When Rest is More Difficult than Activity

Leaving yoga last weekend, my daughter, a relatively new practitioner, noted with pride that she had not taken a child’s pose “the whole practice.”  And she had not.  Hearing this, I was struck by multiple emotions simultaneously.  I felt proud of her commitment to this new activity and her willingness to dive right in to difficult poses.  I felt a little envious that her nice young joints and muscles had cooperated with her this way in her first real Vinyasa class.  And, I felt a little chagrined to realize that I had probably contributed to her belief that taking child’s pose during a practice was some sort of failure.  The moment passed and we went on with our day, but it came back to me with a vengeance today.

Sunday was devoted to celebrations and family time, so my yoga moment consisted of some mindful meditation.  Today, Monday, I realistically could have worked in a practice after I came home and made dinner for the family, but I didn’t.  I’m just plain tired and having some sciatica, and the house has been in a bit of an uproar – so, I didn’t.  And now I feel guilty and uneasy and as if I have “copped out” on my practice.  And, thinking about it, I know that I do not always (or even often) take a child’s pose in class that isn’t instructor led, and when I do, I feel a sense that I’m doing it wrong – even though my wonderful instructors always are sure to mention in each class that child’s pose is a good thing and a perfectly valid pose and not a failure in any way.

So, what’s the problem?  We (and by we, I guess I’m speaking for the entire U.S. and  a good portion of the industrialized world, so please pardon my complete presumptuousness) don’t do rest very well.  We are much much better at busy.  Busy busy busy.  Even when we are resting, we stay busy.  We watch TV, chat on the phone, text our friends, surf the internet, write emails, jot notes, scrapbook, crochet, shop.  We can’t make it through 10 minutes of waiting at the doctor’s office without picking up a magazine or checking our work emails.  We seem to have a constant underlying feeling that we shouldn’t be “wasting” time; we have to DO something with it.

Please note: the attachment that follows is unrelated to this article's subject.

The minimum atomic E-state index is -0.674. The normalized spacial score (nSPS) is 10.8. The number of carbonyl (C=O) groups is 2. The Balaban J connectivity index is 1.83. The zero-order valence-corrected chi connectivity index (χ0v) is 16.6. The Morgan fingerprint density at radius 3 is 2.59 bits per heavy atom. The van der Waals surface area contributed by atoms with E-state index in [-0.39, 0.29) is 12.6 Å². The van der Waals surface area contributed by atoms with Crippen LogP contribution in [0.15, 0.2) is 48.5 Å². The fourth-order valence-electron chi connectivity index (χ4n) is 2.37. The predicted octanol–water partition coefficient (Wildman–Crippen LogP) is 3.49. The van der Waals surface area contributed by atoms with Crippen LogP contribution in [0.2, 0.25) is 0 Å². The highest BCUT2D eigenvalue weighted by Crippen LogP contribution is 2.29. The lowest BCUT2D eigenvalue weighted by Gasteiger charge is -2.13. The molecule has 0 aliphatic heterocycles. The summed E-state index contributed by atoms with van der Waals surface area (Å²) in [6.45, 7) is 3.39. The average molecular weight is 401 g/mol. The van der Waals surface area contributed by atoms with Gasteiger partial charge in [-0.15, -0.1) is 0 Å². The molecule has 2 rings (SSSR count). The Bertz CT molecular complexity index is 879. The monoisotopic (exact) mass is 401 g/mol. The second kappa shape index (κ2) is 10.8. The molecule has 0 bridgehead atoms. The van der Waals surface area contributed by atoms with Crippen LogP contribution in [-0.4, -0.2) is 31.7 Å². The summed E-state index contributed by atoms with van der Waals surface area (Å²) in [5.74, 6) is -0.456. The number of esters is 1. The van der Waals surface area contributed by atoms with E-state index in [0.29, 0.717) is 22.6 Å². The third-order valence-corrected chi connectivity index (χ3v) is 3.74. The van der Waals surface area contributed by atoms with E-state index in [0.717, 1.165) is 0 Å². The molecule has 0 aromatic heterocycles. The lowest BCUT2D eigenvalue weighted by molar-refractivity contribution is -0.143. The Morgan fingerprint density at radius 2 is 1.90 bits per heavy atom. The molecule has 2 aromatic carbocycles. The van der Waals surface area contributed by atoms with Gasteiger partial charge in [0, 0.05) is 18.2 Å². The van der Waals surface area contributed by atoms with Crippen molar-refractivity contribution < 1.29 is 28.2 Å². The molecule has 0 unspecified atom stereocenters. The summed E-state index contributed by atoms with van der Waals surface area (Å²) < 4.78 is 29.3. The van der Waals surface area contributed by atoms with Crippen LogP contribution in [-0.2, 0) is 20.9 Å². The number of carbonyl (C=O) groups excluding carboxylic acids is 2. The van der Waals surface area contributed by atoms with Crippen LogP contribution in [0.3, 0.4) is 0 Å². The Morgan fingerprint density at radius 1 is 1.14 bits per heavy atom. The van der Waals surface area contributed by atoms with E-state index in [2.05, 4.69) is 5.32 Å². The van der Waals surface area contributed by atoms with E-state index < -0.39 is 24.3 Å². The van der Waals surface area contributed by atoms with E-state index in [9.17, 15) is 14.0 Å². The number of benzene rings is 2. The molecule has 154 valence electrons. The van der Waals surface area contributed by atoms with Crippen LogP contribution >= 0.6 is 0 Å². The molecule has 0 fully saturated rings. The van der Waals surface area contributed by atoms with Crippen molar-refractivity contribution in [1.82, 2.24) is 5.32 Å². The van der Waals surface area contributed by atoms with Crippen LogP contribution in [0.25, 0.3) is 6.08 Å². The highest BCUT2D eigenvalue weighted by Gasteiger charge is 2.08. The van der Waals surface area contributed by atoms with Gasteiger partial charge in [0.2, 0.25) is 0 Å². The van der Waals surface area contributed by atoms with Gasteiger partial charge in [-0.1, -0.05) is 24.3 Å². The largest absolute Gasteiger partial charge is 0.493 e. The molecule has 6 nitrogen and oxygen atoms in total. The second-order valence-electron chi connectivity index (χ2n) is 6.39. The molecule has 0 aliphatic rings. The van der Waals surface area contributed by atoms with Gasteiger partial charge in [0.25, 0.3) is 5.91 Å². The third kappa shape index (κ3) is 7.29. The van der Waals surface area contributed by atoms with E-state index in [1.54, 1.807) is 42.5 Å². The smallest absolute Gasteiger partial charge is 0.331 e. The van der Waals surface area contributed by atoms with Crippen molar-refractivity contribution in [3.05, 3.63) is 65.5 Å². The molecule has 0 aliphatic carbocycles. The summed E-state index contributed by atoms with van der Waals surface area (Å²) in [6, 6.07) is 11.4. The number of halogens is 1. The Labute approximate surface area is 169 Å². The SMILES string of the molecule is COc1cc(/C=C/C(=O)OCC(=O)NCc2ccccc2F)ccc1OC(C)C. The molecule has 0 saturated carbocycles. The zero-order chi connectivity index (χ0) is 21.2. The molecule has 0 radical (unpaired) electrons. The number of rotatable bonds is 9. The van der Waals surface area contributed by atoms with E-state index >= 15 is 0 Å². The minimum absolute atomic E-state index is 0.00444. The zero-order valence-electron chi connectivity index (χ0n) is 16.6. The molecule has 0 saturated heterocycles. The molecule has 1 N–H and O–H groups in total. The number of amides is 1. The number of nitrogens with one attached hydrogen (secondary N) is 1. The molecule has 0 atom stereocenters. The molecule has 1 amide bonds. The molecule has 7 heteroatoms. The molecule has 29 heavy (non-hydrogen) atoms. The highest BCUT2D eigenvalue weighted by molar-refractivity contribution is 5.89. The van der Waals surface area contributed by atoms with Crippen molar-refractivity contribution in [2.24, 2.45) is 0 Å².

But, how can we waste our own time?  It’s our time.  We cannot store it away for later; we are always “using” the time – regardless of what we do in any given moment.  And, fundamentally, my moments are only mine.  Yes, my actions are part of the interconnected stream that is the living world, but my individual moments of behavior and being in my body are mine.  There is not some larger goal that I have to meet in this lifetime – no minimum number of emails that must be sent, no particular amount of books that must be read, no afghans that have to be crocheted for the good of humanity.  Our time can be wasted only if we mindlessly and thoughtlessly engage in behavior that does not -in any way- serve us.  Sometimes it serves us to surf the web and text with our friends.  But, sometimes we do it almost as a reflex action as part of our urge to stay busy busy busy.  Does this serve us?

Look at your dog.  If you don’t have a dog, run down the block and look at your neighbor’s dog.  Go ahead, I’ll wait – I have time.

Ok, so what was that dog doing?  Chances are pretty good that he or she was resting.  Not texting or surfing the web (unless you have a VERY talented dog).  Not reading the stock report or looking in the mirror for his latest wrinkle – just resting.  And, don’t we all envy the dog (or the cat) sometimes for that ability to just sink into a rest in the blink of an eye?  Yet, though we envy it in them, we find it so hard to do for ourselves.

I don’t know how to fix this culturally – though I’m pretty sure that we aren’t headed in that direction (do you remember nap time in kindergarten? – they don’t have that any more – too much to do).  Maybe we need to teach children, and adults, Balasana and schedule it into our days until we get accustomed to recognizing what it feels like and how to stop resisting it.  As for me, I guess it’s just one day at a time, one rest at a time, one moment at a time.  And for you, just remember that even on Gilligan’s Island there was “the rest.” (ooohhhh)

Tagged , , , . Bookmark the permalink.

3 Responses to When Rest is More Difficult than Activity

  1. Pingback: Many Little Links: June 19, 2010

Leave a Reply

Your email address will not be published. Required fields are marked *

This site uses Akismet to reduce spam. Learn how your comment data is processed.